3. Ask some grandparents to come to our house to watch the kids while we go away for the weekend. I'm sure we could get one of the grandmas to agree to this plan, but it would be expensive for either one of them. (They would need to fly here.) Also, it makes me very very nervous that on my first extended time away from Kermit, I would be a plane-flight away. Honestly, this option makes me a bit queasy. (But only for Kermit; LL would totally do fine with this option.)

4. I go to the wedding while S stays home with the kids (or vice-versa). Theoretically fine, but seems very unfair to whomever doesn't go. Also, it would be very hard to decide who that would be, since we're both friends with the groom. Also, if I were to go without S, I know that I wouldn't have as much fun, so I'm not positive that it would be worth it.

5. Don't go. The ultimate in problem avoidance. Except that, well, then we would miss the wedding.

Am I missing a magical sixth option that is better in all possible ways? Any thoughts?

Thursday, January 12, 2012

Cruisin'

When a child turns one year old, they transition (officially) from "baby" to "toddler." When LL turned one, this designation was a source of mild amusement, because he had barely learned to crawl, he wasn't particularly fond of pulling himself to standing, he wasn't all that into cruising, and he rarely consented to take steps even when holding onto our hands. He was still several months away from actually doing any toddling, so I was happy to still call him a baby.

Kermit heard that he was now a toddler and decided that he'd better start toddling, as soon as possible. He had been cruising with giddy abandon for quite some time, but in the week leading up to his birthday, he began to experiment with letting go. At first, he practiced just standing on his own (and clapping, usually, or signaling touchdown, depending on the context). Then he started "leaping" from couch to chair, from chair to table, from table to Mommy, launching himself through the air with a giant grin of determination. These weren't exactly steps, though he would sometimes need to put a foot down between objects, but rather a very deliberate attempt to fall into something other than what he was originally holding on to. It was only a matter of time before he started taking real first steps.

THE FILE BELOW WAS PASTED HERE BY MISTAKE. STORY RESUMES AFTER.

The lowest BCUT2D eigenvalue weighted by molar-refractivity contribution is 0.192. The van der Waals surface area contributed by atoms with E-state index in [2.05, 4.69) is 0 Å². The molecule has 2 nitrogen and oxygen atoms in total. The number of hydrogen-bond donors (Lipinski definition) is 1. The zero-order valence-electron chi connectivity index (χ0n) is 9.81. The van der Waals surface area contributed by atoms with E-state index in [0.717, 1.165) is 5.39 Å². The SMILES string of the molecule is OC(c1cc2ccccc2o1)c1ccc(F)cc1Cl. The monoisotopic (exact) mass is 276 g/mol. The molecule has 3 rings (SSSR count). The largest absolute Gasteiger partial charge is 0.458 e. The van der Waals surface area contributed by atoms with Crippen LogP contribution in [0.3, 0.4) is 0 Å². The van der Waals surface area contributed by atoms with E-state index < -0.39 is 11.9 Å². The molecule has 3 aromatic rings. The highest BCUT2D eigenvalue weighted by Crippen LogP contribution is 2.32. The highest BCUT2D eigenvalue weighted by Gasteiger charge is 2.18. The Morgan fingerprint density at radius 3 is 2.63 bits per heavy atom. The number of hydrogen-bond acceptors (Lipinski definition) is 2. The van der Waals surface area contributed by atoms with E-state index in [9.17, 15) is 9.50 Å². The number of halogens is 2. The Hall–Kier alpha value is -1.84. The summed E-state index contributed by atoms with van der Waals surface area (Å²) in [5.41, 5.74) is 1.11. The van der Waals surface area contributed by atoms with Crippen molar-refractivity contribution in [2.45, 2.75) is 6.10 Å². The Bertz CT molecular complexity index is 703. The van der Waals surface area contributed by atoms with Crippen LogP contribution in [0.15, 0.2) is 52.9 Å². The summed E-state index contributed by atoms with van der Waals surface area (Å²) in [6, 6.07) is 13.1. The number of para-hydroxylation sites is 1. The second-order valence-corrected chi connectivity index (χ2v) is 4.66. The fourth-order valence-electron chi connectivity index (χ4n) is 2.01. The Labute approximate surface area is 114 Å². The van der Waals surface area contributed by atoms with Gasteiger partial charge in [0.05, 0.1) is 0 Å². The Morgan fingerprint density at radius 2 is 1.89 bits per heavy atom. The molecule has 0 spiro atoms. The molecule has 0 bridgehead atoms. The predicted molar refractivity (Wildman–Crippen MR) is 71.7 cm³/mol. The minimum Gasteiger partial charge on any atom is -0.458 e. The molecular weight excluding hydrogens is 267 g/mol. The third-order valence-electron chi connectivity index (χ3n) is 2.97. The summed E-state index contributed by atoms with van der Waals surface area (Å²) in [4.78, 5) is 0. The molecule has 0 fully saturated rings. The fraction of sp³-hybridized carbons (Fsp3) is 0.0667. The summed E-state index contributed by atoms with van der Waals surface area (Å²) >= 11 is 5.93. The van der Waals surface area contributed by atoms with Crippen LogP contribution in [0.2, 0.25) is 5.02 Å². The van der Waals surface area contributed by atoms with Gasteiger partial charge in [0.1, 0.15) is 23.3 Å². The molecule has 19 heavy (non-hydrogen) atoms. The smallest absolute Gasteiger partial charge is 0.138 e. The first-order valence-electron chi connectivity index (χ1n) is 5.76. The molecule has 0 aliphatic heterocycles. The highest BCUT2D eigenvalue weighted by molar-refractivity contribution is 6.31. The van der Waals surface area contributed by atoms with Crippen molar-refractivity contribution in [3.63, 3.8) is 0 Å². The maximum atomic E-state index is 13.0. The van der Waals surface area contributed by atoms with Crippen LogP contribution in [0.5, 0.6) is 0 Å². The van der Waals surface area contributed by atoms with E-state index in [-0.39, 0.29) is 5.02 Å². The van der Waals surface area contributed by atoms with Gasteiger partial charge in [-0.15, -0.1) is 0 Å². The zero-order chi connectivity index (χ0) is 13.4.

I'm not totally sure on the timing, since it's hard to decide what counts as a first step and what is just falling ungracefully away from the couch, but I'm officially saying that his first real steps happened on the day before his birthday. That day was when it became obvious that he was letting go of one object, steadying himself, then launching himself towards a different object that was at least two steps away. Mommy to chair. Mommy to Auntie. Auntie to Daddy. Couch to Grandma. By the evening before his birthday, everybody in the house was able to say that he had taken two or three steps towards them (after which he would collapse onto them; these early steps are much more like barely-controlled falling). He demonstrated this amazing ability to take two steps before falling down at his party, much to everyone's delight. And now, at the tender age of one year five days, he has improved on his technique by not falling down every time. Now he is truly doing the drunken Frankenstein thing -- he takes a step, pauses to steady himself, takes one more step, regains his balance, steps again... and before you know it, he has covered a decent distance and is still on his feet, albeit very shaky. The very definition of toddler.

Somewhat related: Kermit had his one-year checkup with Dr. K yesterday, where we discovered that he is at the 90th percentile for both height and weight. So, he's big, but he's proportional. I don't quite know what to do with him, because LL was always at the 30th percentile or less, and lately he's been stretching out, so that he's at the 40th percentile for height and the 20th for weight. He's all lanky preschooler while Kermit is a solid little linebacker. At this age, LL was eating mostly yogurt, rice puffs, and little jars of pureed food. By contrast, Kermit hasn't eaten anything pureed in months. He eats entire chunks of fruit and vegetables, and can polish off an entire cut-up chicken breast in a sitting. He ate short ribs for his birthday, and he would have happily gnawed the meat right off the bone himself if we'd let him. We went out to eat this weekend: LL ate one-sixth of a child-sized pizza; Kermit ate an entire fillet of chicken parmigiana, a side of spaghetti, and a handful of carrots.

Kermit is approaching the age where most kids begin eating like birds, so we're happy to keep feeding him as long as he's interested in continuing to eat. And his tentative walking is most likely going to turn into lots and lots of practice walking, followed by running, very soon, which is likely to burn a whole lot of calories. (Dr. K warned us that he may also start climbing. Um... he figured out step stools several weeks ago. He's already stacking boxes next to high tables in an attempt to get to out-of-reach toys. The climbing thing is already done.) (Also, he knows how to open doors. He can even open doors that open towards him, not just the ones that push away from him, so nothing in our house is safe.)

So yes, Kermit is figuring things out, at an alarming rate. Toddle away, little toddler.

Monday, January 9, 2012

Vacation Days